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Med Care. 2010 Sep;48(9):827-33. doi: 10.1097/MLR.0b013e3181f2595e.

High turnover stays for pediatric asthma in the United States: analysis of the 2006 Kids' Inpatient Database.

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  • 1Division of General Pediatrics, University of Michigan, Ann Arbor, MI 48109, USA.



Pediatric observation units provide an alternative to traditional hospitalization. The extent to which observation units could replace inpatient care for asthmatic children is unknown.


To describe brief inpatient ("high-turnover," HTO) stays for US children hospitalized with a principal discharge diagnosis of asthma, to characterize cases that may be appropriate for observation.


We analyzed the 2006 Kids' Inpatient Database, a nationally representative sample of hospital discharges. HTO stays were defined as hospitalizations of 0 or 1 night in duration. We conducted descriptive statistics and case-mix adjusted, sample-weighted regression analysis of HTO stays, and associated hospital charges.


Discharges among children aged 2 to 20 years with a principal discharge diagnosis of asthma.


HTO stays and total charges.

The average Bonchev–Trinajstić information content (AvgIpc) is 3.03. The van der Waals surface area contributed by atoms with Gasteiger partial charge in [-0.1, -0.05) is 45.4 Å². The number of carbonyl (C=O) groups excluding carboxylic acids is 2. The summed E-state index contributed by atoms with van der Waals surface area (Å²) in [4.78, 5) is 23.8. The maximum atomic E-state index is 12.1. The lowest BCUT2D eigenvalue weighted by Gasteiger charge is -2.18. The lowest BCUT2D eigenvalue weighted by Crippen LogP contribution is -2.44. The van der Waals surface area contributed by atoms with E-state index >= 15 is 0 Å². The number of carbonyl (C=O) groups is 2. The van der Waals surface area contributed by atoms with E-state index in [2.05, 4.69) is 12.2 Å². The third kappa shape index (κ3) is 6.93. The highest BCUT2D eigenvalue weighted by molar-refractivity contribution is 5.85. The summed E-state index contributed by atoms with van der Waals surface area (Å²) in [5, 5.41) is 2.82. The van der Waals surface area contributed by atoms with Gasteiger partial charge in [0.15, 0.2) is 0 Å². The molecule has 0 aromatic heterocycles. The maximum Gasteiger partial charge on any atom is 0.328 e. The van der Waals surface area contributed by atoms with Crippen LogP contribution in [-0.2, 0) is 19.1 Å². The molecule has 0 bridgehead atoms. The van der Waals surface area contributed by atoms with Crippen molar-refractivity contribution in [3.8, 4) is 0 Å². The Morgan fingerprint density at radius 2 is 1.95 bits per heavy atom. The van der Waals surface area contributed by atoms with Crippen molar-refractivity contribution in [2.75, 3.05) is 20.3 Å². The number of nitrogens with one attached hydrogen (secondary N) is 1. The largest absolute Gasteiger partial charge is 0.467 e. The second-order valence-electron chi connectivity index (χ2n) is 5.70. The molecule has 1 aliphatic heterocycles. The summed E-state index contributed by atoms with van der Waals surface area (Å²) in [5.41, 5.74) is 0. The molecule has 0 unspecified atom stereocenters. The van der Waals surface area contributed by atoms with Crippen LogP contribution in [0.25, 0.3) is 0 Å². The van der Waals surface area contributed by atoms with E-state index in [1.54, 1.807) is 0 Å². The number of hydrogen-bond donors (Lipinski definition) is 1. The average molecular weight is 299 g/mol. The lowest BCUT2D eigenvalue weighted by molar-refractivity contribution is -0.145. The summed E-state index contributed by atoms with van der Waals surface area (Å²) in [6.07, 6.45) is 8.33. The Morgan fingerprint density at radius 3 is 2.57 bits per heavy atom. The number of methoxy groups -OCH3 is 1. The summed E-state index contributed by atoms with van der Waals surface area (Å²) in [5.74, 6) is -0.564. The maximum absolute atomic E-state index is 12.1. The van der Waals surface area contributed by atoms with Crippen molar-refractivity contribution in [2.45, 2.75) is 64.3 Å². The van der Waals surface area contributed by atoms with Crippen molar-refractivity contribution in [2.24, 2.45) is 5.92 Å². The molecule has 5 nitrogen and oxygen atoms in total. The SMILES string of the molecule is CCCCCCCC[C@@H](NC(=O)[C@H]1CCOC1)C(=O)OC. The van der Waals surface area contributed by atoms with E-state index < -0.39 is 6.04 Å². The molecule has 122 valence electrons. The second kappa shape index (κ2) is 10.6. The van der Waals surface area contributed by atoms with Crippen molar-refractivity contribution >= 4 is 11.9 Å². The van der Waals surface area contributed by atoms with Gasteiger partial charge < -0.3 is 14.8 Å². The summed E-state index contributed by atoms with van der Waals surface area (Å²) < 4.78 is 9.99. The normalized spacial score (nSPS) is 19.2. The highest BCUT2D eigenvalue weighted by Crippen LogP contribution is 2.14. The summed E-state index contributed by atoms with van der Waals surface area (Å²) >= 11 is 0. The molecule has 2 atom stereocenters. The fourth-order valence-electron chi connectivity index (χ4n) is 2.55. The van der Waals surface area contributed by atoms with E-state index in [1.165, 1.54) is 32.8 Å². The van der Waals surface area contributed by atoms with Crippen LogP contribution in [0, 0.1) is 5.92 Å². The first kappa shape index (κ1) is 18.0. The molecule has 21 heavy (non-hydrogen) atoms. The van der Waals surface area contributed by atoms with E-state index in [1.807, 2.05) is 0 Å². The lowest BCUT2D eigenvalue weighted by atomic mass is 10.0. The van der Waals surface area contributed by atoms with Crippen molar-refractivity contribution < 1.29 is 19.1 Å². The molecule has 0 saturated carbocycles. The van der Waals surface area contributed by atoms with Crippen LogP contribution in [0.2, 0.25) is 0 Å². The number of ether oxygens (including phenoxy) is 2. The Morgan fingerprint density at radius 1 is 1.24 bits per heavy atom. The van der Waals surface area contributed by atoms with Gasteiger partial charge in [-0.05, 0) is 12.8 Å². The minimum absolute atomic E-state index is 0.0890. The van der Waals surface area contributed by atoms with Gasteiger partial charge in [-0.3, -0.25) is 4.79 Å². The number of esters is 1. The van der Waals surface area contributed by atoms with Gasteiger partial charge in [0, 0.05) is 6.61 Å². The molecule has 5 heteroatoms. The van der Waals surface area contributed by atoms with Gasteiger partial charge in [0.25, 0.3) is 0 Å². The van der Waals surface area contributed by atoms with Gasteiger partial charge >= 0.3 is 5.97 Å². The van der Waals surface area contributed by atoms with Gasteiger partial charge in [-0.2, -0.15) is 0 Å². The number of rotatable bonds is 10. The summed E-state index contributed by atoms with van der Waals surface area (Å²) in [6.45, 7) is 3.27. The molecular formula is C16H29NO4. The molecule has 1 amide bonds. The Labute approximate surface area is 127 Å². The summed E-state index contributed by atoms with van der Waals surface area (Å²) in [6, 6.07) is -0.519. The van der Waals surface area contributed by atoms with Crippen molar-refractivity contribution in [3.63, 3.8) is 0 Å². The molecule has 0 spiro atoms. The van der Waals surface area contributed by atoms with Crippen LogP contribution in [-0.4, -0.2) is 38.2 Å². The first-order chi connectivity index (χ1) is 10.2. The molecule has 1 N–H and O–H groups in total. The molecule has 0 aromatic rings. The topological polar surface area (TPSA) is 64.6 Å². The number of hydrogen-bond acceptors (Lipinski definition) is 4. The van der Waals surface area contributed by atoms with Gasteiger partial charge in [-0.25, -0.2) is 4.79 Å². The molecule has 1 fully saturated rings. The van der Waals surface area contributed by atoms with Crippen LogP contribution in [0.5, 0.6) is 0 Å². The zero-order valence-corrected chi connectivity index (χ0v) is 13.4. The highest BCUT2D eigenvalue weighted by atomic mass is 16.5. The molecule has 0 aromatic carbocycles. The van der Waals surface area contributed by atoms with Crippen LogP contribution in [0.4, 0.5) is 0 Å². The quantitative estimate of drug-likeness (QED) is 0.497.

Overall, 34,592 (34%) pediatric asthma hospitalizations were HTO, accounting for 66,278 hospital days in 2006. HTO stays were associated with younger age, uncomplicated asthma, and private insurance. Freestanding children's hospitals had the highest proportion of HTO stays, 38% (95% CI: 34%-42%) compared with 32% (95% CI: 28%-36%) for children's units and 33% (95% CI: 31%-34%) for general hospitals. In multivariate regression analyses, charges were significantly higher across hospital types when HTO stays begin in the emergency department.


The presence of a large number of HTO stays for children hospitalized for asthma suggests the need to explore opportunities to restructure care for this condition, perhaps through the development of physically or operationally distinct observation units.

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